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© Research
Publication : The Science of the total environment

Hospital effluent: A reservoir for carbapenemase-producing Enterobacterales?

Scientific Fields
Diseases
Organisms
Applications
Technique

Published in The Science of the total environment - 03 Apr 2019

Cahill N, O'Connor L, Mahon B, Varley Á, McGrath E, Ryan P, Cormican M, Brehony C, Jolley KA, Maiden MC, Brisse S, Morris D

Link to Pubmed [PMID] – 30974353

Sci. Total Environ. 2019 Apr;672:618-624

Antimicrobial resistance is a major public health concern. Carbapenemase-producing Enterobacterales (CPE) represent a significant health threat as some strains are resistant to almost all available antibiotics. The aim of this research was to examine hospital effluent and municipal wastewater in an urban area in Ireland for CPE. Samples of hospital effluent (n = 5), municipal wastewater before (n = 5) and after (n = 4) the hospital effluent stream joined the municipal wastewater stream were collected over a nine-week period (May-June 2017). All samples were examined for CPE by direct plating onto Brilliance CRE agar. Isolates were selected for susceptibility testing to 15 antimicrobial agents in accordance with EUCAST criteria. Where relevant, isolates were tested for carbapenemase-encoding genes by real-time PCR. CPE were detected in five samples of hospital effluent, one sample of pre-hospital wastewater and three samples of post-hospital wastewater. Our findings suggest hospital effluent is a major contributor to CPE in municipal wastewater. Monitoring of hospital effluent for CPE could have important applications in detection and risk management of unrecognised dissemination of CPE in both the healthcare setting and the environment.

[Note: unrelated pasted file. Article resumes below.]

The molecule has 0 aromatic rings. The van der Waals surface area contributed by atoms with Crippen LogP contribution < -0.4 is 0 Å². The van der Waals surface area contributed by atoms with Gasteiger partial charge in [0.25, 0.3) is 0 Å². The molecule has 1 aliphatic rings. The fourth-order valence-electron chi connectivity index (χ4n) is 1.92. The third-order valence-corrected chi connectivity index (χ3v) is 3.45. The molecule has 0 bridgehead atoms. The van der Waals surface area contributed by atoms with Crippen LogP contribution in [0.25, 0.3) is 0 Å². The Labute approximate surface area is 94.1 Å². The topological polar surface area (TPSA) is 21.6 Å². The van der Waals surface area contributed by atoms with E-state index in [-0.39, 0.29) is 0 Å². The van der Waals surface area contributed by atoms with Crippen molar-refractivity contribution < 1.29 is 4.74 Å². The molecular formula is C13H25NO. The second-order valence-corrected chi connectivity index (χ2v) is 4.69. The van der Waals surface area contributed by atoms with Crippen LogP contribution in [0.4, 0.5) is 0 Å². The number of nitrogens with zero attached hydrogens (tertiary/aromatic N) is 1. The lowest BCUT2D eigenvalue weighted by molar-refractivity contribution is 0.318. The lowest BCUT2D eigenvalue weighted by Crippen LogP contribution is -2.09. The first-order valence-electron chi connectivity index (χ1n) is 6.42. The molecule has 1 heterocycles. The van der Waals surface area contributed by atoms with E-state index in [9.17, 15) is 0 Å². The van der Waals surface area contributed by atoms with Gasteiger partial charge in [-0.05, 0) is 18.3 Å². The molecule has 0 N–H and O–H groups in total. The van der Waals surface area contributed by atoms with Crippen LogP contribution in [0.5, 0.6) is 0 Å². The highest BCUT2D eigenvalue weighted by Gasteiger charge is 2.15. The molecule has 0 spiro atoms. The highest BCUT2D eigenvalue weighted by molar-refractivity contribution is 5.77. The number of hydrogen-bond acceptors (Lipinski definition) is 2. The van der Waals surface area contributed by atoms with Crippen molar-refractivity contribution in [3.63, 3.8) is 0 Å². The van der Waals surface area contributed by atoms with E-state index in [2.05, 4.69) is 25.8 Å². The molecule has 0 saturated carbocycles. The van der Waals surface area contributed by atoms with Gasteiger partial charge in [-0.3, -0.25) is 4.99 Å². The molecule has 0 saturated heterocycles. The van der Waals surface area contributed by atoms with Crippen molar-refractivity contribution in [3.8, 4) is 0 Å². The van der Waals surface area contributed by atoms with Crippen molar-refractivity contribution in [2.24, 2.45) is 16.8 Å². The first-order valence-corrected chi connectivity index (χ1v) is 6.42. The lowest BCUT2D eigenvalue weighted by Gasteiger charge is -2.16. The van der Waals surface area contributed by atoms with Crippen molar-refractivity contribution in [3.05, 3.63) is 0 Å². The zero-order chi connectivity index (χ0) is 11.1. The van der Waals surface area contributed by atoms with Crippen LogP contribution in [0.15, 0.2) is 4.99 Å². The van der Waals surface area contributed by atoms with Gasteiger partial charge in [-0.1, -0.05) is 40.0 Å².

https://www.ncbi.nlm.nih.gov/pubmed/30974353